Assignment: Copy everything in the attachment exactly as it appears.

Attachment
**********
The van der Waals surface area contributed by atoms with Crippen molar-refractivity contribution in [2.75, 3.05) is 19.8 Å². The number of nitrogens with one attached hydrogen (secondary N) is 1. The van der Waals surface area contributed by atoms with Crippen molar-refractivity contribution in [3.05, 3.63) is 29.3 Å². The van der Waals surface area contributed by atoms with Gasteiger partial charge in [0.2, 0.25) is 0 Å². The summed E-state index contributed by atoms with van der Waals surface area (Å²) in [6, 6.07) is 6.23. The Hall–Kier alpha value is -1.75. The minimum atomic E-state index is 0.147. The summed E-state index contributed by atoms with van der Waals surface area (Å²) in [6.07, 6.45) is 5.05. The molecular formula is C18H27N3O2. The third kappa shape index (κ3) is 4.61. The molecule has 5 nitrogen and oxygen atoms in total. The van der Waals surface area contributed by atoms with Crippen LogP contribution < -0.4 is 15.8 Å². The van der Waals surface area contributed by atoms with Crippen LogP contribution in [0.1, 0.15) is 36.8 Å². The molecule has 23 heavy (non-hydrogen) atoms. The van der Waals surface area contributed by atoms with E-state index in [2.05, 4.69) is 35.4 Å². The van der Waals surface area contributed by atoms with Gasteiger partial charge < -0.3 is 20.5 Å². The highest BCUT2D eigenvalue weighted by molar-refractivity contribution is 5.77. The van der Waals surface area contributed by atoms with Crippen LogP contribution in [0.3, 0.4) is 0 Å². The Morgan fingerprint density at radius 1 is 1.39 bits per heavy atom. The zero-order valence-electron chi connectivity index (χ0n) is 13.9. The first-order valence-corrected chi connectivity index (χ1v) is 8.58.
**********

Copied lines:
The van der Waals surface area contributed by atoms with Crippen molar-refractivity contribution in [2.75, 3.05) is 19.8 Å². The number of nitrogens with one attached hydrogen (secondary N) is 1. The van der Waals surface area contributed by atoms with Crippen molar-refractivity contribution in [3.05, 3.63) is 29.3 Å². The van der Waals surface area contributed by atoms with Gasteiger partial charge in [0.2, 0.25) is 0 Å². The summed E-state index contributed by atoms with van der Waals surface area (Å²) in [6, 6.07) is 6.23. The Hall–Kier alpha value is -1.75. The minimum atomic E-state index is 0.147. The summed E-state index contributed by atoms with van der Waals surface area (Å²) in [6.07, 6.45) is 5.05. The molecular formula is C18H27N3O2. The third kappa shape index (κ3) is 4.61. The molecule has 5 nitrogen and oxygen atoms in total. The van der Waals surface area contributed by atoms with Crippen LogP contribution < -0.4 is 15.8 Å². The van der Waals surface area contributed by atoms with Crippen LogP contribution in [0.1, 0.15) is 36.8 Å². The molecule has 23 heavy (non-hydrogen) atoms. The van der Waals surface area contributed by atoms with E-state index in [2.05, 4.69) is 35.4 Å². The van der Waals surface area contributed by atoms with Gasteiger partial charge < -0.3 is 20.5 Å². The highest BCUT2D eigenvalue weighted by molar-refractivity contribution is 5.77. The van der Waals surface area contributed by atoms with Crippen LogP contribution in [0.3, 0.4) is 0 Å². The Morgan fingerprint density at radius 1 is 1.39 bits per heavy atom. The zero-order valence-electron chi connectivity index (χ0n) is 13.9. The first-order valence-corrected chi connectivity index (χ1v) is 8.58.